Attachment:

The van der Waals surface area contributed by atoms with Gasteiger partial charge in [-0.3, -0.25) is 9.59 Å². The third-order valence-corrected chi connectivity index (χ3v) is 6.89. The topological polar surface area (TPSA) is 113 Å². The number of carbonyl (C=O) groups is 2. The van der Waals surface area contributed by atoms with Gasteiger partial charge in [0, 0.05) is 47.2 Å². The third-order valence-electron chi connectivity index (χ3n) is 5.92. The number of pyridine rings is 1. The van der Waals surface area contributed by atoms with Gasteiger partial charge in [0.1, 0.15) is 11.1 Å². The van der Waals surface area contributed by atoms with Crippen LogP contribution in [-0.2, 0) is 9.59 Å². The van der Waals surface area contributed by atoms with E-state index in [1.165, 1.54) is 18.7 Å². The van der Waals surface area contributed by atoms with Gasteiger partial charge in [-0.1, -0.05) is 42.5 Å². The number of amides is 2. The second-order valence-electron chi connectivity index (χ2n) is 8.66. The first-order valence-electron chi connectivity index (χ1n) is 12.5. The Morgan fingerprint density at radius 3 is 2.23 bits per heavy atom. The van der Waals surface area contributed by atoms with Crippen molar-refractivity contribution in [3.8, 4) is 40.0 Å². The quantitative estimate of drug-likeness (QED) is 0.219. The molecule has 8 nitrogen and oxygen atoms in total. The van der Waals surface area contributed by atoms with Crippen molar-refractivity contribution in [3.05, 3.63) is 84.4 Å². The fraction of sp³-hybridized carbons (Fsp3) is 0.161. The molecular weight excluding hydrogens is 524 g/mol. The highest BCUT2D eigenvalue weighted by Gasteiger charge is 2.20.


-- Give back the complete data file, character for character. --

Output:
The van der Waals surface area contributed by atoms with Gasteiger partial charge in [-0.3, -0.25) is 9.59 Å². The third-order valence-corrected chi connectivity index (χ3v) is 6.89. The topological polar surface area (TPSA) is 113 Å². The number of carbonyl (C=O) groups is 2. The van der Waals surface area contributed by atoms with Gasteiger partial charge in [0, 0.05) is 47.2 Å². The third-order valence-electron chi connectivity index (χ3n) is 5.92. The number of pyridine rings is 1. The van der Waals surface area contributed by atoms with Gasteiger partial charge in [0.1, 0.15) is 11.1 Å². The van der Waals surface area contributed by atoms with Crippen LogP contribution in [-0.2, 0) is 9.59 Å². The van der Waals surface area contributed by atoms with E-state index in [1.165, 1.54) is 18.7 Å². The van der Waals surface area contributed by atoms with Gasteiger partial charge in [-0.1, -0.05) is 42.5 Å². The number of amides is 2. The second-order valence-electron chi connectivity index (χ2n) is 8.66. The first-order valence-electron chi connectivity index (χ1n) is 12.5. The Morgan fingerprint density at radius 3 is 2.23 bits per heavy atom. The van der Waals surface area contributed by atoms with Crippen molar-refractivity contribution in [3.8, 4) is 40.0 Å². The quantitative estimate of drug-likeness (QED) is 0.219. The molecule has 8 nitrogen and oxygen atoms in total. The van der Waals surface area contributed by atoms with Crippen molar-refractivity contribution in [3.05, 3.63) is 84.4 Å². The fraction of sp³-hybridized carbons (Fsp3) is 0.161. The molecular weight excluding hydrogens is 524 g/mol. The highest BCUT2D eigenvalue weighted by Gasteiger charge is 2.20.